Earlier the same year, Mr. Dallaire attended the International Criminal Tribunal to testify against Colonel Théoneste Bagosora, who was subsequently convicted of genocide and responsibility for the murder of 10 Belgian peacekeepers.

Tom Hanson / CP

Senate of Canada, 2005-2014

Mr. Dallaire was appointed a Senator for Quebec by governor-general Adrienne Clarkson on March 24, 2005. He sat as a member of the Senate Liberal caucus until Jan. 29, 2014, when party leader Justin Trudeau expelled him and his Senate peers from the party caucus.

Mike McLaughlin/CP

Trial of Désiré Munyaneza, 2007

Former Toronto resident Désiré Munyaneza was charged with war crimes and crimes against humanity in connection with the Rwandan genocide. Mr. Dallaire testified at the trial in Montreal, giving detailed descriptions of the situation on the ground and the wider context of organized mass slaughter.

In his testimony, Mr. Dallaire insisted that his PTSD actually sharpened his memory for detail. “Post-traumatic stress disorder hard-wires events in your brain to the extent they will come back in digitally clear detail to your brain,” he said in response to questions from lawyer Laurence Cohen. “You don't actually remember them. You relive them.”

After giving his evidence, Mr. Dallaire said he considered testifying an act of duty.

Fred Lum/The Globe and Mail

Zero Force, 2010

The Roméo Dallaire Child Soldiers Initiative was already established at Dalhousie University when Mr. Dallaire challenged an audience of 750 high-school students in Toronto to enlist in his fight to eradicate the use of child soldiers. He was accompanied by Emmanuel Jal, a former Sudanese child soldier. The event was part of Zero Force, a widespread advocacy initiative aimed primarily at young adults 25 and under; Mr. Dallaire subsequently spoke to the Globe’s Michael Posner about civic engagement among younger Canadians.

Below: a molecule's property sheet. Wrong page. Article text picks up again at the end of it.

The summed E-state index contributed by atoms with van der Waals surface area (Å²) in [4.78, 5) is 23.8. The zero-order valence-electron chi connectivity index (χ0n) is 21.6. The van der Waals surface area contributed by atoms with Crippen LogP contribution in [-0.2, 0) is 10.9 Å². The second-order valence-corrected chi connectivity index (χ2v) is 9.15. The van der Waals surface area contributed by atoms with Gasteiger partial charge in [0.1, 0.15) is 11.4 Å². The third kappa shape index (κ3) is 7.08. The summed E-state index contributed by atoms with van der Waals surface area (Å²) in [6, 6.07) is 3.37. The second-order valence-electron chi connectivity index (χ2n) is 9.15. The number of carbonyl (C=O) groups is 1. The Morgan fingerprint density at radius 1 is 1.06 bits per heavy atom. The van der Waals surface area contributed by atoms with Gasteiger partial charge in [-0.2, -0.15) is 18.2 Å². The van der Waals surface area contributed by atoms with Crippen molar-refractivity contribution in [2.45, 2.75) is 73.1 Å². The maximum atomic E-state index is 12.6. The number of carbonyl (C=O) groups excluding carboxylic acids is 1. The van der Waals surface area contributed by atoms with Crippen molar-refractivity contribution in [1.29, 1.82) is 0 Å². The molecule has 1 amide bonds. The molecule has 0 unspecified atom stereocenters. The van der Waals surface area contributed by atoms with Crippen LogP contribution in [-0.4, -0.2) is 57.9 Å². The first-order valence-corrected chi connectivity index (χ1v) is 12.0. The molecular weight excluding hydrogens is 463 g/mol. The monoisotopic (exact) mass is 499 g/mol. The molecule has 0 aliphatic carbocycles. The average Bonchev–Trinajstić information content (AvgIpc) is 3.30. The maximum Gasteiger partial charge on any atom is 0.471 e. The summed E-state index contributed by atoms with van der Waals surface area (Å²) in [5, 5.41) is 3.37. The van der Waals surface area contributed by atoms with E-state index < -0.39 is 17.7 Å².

Earlier that year, Mr. Dallaire’s book detailing the fight was published. They Fight Like Soldiers, They Die Like Children described the tragedy of children forced into battle, used as sex slaves, and subjected to forcible confinement, rape, torture, and brainwashing. Mr. Dallaire's advocacy has included the case of Omar Khadr; in 2008, he told a parliamentary subcommittee that failing to defend Mr. Khadr's human rights would make Canada no better than the terrorists it was purporting to fight.

CP

Car accident, 2013

In December of 2013, Mr. Dallaire fell asleep behind the wheel of his car and crashed into a traffic barrier on Parliament Hill in Ottawa. He said the news of three suicides of Canadian soldiers, combined with stress over the approach of the 20th anniversary of the Rwandan genocide, had left him unable to sleep.

Chris Wattie/Reuters

Stepping down from the Senate, 2014

On May 28, 2014, Mr. Dallaire announced his intention to step down from the Senate, seven years prior to reaching mandatory retirement, in order to focus on his advocacy and humanitarian commitments.

Sources: The Globe and Mail archives, Wikipedia, ChildSoldiers.org, romeodallaire.com

Follow us on Twitter: @globeandmail

In the know

Most popular video »

Highlights

More from The Globe and Mail

Most Popular Stories